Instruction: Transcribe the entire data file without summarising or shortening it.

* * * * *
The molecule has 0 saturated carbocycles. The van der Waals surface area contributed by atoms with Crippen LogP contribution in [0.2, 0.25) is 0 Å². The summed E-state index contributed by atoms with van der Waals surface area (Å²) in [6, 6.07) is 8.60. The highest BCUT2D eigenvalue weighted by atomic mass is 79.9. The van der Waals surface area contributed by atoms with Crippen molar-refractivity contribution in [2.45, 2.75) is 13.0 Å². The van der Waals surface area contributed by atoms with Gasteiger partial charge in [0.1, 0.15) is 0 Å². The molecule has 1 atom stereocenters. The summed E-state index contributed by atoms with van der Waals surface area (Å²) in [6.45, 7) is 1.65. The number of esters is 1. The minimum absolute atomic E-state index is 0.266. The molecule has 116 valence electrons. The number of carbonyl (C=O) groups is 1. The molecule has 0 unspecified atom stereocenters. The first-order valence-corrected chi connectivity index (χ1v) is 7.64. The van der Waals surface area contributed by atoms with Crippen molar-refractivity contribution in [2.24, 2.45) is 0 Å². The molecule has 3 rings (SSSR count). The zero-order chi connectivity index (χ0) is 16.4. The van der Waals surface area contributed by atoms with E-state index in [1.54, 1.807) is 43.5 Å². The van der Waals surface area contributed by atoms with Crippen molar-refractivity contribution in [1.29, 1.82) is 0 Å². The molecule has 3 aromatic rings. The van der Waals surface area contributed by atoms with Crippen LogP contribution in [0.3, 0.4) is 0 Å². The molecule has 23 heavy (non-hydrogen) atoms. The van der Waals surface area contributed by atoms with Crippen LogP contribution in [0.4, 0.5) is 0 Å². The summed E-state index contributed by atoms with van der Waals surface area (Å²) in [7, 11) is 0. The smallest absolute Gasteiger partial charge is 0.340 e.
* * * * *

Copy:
The molecule has 0 saturated carbocycles. The van der Waals surface area contributed by atoms with Crippen LogP contribution in [0.2, 0.25) is 0 Å². The summed E-state index contributed by atoms with van der Waals surface area (Å²) in [6, 6.07) is 8.60. The highest BCUT2D eigenvalue weighted by atomic mass is 79.9. The van der Waals surface area contributed by atoms with Crippen molar-refractivity contribution in [2.45, 2.75) is 13.0 Å². The van der Waals surface area contributed by atoms with Gasteiger partial charge in [0.1, 0.15) is 0 Å². The molecule has 1 atom stereocenters. The summed E-state index contributed by atoms with van der Waals surface area (Å²) in [6.45, 7) is 1.65. The number of esters is 1. The minimum absolute atomic E-state index is 0.266. The molecule has 116 valence electrons. The number of carbonyl (C=O) groups is 1. The molecule has 0 unspecified atom stereocenters. The first-order valence-corrected chi connectivity index (χ1v) is 7.64. The van der Waals surface area contributed by atoms with Crippen molar-refractivity contribution in [2.24, 2.45) is 0 Å². The molecule has 3 rings (SSSR count). The zero-order chi connectivity index (χ0) is 16.4. The van der Waals surface area contributed by atoms with E-state index in [1.54, 1.807) is 43.5 Å². The van der Waals surface area contributed by atoms with Crippen molar-refractivity contribution in [1.29, 1.82) is 0 Å². The molecule has 3 aromatic rings. The van der Waals surface area contributed by atoms with Crippen LogP contribution in [0.3, 0.4) is 0 Å². The molecule has 23 heavy (non-hydrogen) atoms. The van der Waals surface area contributed by atoms with Crippen LogP contribution in [0.4, 0.5) is 0 Å². The summed E-state index contributed by atoms with van der Waals surface area (Å²) in [7, 11) is 0. The smallest absolute Gasteiger partial charge is 0.340 e.